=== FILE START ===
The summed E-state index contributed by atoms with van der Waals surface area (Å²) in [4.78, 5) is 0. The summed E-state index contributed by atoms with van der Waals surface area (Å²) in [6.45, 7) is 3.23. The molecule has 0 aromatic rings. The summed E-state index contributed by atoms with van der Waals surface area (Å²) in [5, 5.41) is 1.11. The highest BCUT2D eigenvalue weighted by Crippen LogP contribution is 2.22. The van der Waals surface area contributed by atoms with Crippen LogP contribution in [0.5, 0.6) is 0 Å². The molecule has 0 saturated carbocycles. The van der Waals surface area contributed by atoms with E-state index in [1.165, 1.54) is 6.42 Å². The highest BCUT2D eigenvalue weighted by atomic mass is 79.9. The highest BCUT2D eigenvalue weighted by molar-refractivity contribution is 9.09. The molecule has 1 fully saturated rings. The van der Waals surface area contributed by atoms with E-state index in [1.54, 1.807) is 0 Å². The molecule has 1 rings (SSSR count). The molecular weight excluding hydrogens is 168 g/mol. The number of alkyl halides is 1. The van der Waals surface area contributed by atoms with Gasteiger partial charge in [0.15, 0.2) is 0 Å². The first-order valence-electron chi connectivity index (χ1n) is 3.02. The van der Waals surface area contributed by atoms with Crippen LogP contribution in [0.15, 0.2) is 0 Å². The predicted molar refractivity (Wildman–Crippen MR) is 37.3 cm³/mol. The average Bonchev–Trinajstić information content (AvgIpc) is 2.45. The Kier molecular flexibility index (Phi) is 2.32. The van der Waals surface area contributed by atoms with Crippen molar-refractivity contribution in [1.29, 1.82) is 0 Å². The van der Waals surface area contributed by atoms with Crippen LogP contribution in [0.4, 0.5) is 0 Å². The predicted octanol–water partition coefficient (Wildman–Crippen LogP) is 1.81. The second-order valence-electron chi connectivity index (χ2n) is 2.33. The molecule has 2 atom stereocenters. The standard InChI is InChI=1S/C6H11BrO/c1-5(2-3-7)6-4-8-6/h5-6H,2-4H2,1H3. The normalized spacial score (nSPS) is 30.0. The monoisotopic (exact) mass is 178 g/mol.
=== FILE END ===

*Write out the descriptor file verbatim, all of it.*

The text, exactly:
The summed E-state index contributed by atoms with van der Waals surface area (Å²) in [4.78, 5) is 0. The summed E-state index contributed by atoms with van der Waals surface area (Å²) in [6.45, 7) is 3.23. The molecule has 0 aromatic rings. The summed E-state index contributed by atoms with van der Waals surface area (Å²) in [5, 5.41) is 1.11. The highest BCUT2D eigenvalue weighted by Crippen LogP contribution is 2.22. The van der Waals surface area contributed by atoms with Crippen LogP contribution in [0.5, 0.6) is 0 Å². The molecule has 0 saturated carbocycles. The van der Waals surface area contributed by atoms with E-state index in [1.165, 1.54) is 6.42 Å². The highest BCUT2D eigenvalue weighted by atomic mass is 79.9. The highest BCUT2D eigenvalue weighted by molar-refractivity contribution is 9.09. The molecule has 1 fully saturated rings. The van der Waals surface area contributed by atoms with E-state index in [1.54, 1.807) is 0 Å². The molecule has 1 rings (SSSR count). The molecular weight excluding hydrogens is 168 g/mol. The number of alkyl halides is 1. The van der Waals surface area contributed by atoms with Gasteiger partial charge in [0.15, 0.2) is 0 Å². The first-order valence-electron chi connectivity index (χ1n) is 3.02. The van der Waals surface area contributed by atoms with Crippen LogP contribution in [0.15, 0.2) is 0 Å². The predicted molar refractivity (Wildman–Crippen MR) is 37.3 cm³/mol. The average Bonchev–Trinajstić information content (AvgIpc) is 2.45. The Kier molecular flexibility index (Phi) is 2.32. The van der Waals surface area contributed by atoms with Crippen molar-refractivity contribution in [1.29, 1.82) is 0 Å². The van der Waals surface area contributed by atoms with Crippen LogP contribution in [0.4, 0.5) is 0 Å². The predicted octanol–water partition coefficient (Wildman–Crippen LogP) is 1.81. The second-order valence-electron chi connectivity index (χ2n) is 2.33. The molecule has 2 atom stereocenters. The standard InChI is InChI=1S/C6H11BrO/c1-5(2-3-7)6-4-8-6/h5-6H,2-4H2,1H3. The normalized spacial score (nSPS) is 30.0. The monoisotopic (exact) mass is 178 g/mol.